Modelling and Analysis of Interconnects for Deep Submicron Systems-on-Chip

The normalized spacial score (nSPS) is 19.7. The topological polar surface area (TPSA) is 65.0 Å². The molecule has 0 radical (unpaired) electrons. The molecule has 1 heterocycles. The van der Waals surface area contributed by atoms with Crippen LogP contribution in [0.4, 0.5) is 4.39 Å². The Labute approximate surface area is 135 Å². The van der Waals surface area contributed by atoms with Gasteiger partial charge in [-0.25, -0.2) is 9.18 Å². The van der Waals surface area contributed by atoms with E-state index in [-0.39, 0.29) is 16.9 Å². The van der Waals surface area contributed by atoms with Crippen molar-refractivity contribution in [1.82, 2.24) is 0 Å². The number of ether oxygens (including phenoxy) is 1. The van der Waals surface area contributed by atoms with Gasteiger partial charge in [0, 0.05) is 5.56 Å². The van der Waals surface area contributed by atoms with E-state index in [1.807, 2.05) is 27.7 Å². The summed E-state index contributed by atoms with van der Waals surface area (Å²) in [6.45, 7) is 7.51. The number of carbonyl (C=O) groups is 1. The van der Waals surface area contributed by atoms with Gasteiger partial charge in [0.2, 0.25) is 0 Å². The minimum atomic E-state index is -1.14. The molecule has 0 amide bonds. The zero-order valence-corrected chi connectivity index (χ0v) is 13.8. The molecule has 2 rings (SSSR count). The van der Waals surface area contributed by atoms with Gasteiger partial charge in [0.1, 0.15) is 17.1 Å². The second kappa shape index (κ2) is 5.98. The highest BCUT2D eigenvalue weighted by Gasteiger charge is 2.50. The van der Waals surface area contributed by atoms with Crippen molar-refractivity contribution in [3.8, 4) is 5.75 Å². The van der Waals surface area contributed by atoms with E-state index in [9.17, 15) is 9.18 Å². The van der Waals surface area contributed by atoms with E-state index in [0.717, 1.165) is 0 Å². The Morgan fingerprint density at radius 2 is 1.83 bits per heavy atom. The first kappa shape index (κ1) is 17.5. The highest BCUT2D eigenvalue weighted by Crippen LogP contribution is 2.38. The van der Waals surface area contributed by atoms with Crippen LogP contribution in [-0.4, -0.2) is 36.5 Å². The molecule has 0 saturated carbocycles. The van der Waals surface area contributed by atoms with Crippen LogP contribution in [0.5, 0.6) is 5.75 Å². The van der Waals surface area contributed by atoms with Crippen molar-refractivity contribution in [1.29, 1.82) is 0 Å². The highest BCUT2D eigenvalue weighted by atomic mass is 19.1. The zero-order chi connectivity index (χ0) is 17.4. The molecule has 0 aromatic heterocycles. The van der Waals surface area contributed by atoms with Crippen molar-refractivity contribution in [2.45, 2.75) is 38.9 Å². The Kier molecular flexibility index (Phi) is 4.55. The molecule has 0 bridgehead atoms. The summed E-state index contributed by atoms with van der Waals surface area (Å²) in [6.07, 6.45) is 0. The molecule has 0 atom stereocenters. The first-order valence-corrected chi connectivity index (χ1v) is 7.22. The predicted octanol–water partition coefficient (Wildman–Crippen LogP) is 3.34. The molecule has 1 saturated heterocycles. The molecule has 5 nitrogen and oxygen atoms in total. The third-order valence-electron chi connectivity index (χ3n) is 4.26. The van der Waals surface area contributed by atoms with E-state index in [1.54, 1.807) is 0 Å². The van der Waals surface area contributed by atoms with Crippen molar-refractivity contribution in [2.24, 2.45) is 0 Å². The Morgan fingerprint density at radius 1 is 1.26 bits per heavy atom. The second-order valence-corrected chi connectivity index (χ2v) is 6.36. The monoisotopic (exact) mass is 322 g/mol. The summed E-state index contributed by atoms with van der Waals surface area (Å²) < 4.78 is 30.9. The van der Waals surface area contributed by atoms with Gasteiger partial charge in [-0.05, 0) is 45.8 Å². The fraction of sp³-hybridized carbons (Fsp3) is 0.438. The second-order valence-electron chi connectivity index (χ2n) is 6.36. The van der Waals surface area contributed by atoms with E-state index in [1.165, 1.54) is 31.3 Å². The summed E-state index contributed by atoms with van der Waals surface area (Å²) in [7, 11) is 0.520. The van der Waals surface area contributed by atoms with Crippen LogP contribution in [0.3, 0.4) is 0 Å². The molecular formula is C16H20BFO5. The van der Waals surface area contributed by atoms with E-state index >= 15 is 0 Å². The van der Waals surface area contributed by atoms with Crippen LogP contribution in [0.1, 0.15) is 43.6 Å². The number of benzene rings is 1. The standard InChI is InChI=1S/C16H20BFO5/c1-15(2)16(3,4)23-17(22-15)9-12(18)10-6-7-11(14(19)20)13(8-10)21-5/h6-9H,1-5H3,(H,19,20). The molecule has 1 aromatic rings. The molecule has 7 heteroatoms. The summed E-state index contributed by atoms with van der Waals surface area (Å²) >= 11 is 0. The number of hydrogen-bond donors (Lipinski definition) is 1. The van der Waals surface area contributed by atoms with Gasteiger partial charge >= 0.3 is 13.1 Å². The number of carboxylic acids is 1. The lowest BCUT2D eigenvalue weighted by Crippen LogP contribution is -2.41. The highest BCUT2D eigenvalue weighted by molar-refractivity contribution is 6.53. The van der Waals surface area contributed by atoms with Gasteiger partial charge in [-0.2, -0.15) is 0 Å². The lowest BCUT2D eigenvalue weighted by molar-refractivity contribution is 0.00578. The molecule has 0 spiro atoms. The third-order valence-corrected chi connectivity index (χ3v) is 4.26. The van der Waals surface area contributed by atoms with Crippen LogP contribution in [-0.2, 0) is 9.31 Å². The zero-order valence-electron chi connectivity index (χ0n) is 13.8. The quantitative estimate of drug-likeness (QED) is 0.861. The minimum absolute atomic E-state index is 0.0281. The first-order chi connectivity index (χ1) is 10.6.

Sammanfattning: The last few decades have been a very exciting period in thedevelopment of micro-electronics and brought us to the brink ofimplementing entire systems on a single chip, on a hithertounimagined scale. However an unforeseen challenge has croppedup in the form of managing wires, which have become the mainbottleneck in performance, masking the blinding speed of activedevices. A major problem is that increasingly complicatedeffects need to be modelled, but the computational complexityof any proposed model needs to be low enough to allow manyiterations in a design cycle.This thesis addresses the issue of closed form modelling ofthe response of coupled interconnect systems. Following astrict mathematical approach, second order models for thetransfer functions of coupled RC trees based on the first andsecond moments of the impulse response are developed. The2-pole-1-zero transfer function that is the best possible fromthe available information is obtained for the signal path fromeach driver to the output in multiple aggressor systems. Thisallows the complete response to be estimated accurately bysumming up the individual waveforms. The model represents theminimum complexity for a 2-pole-1-zero estimate, for this classof circuits.Also proposed are new techniques for the optimisation ofwires in on-chip buses. Rather than minimising the delay overeach individual wire, the configuration that maximises thetotal bandwidth over a number of parallel wires isinvestigated. It is shown from simulations that there is aunique optimal solution which does not necessarily translate tothe maximum possible number of wires, and in fact deviatesconsiderably from it when the resources available for repeatersare limited. Analytic guidelines dependent only on processparameters are derived for optimal sizing of wires andrepeaters.Finally regular tiled architectures with a commoncommunication backplane are being proposed as being the mostefficient way to implement systems-on-chip in the deepsubmicron regime. This thesis also considers the feasibility ofimplementing a regular packet-switched network-on-chip in atypical future deep submicron technology. All major physicalissues and challenges are discussed for two differentarchitectures and important limitations are identified.
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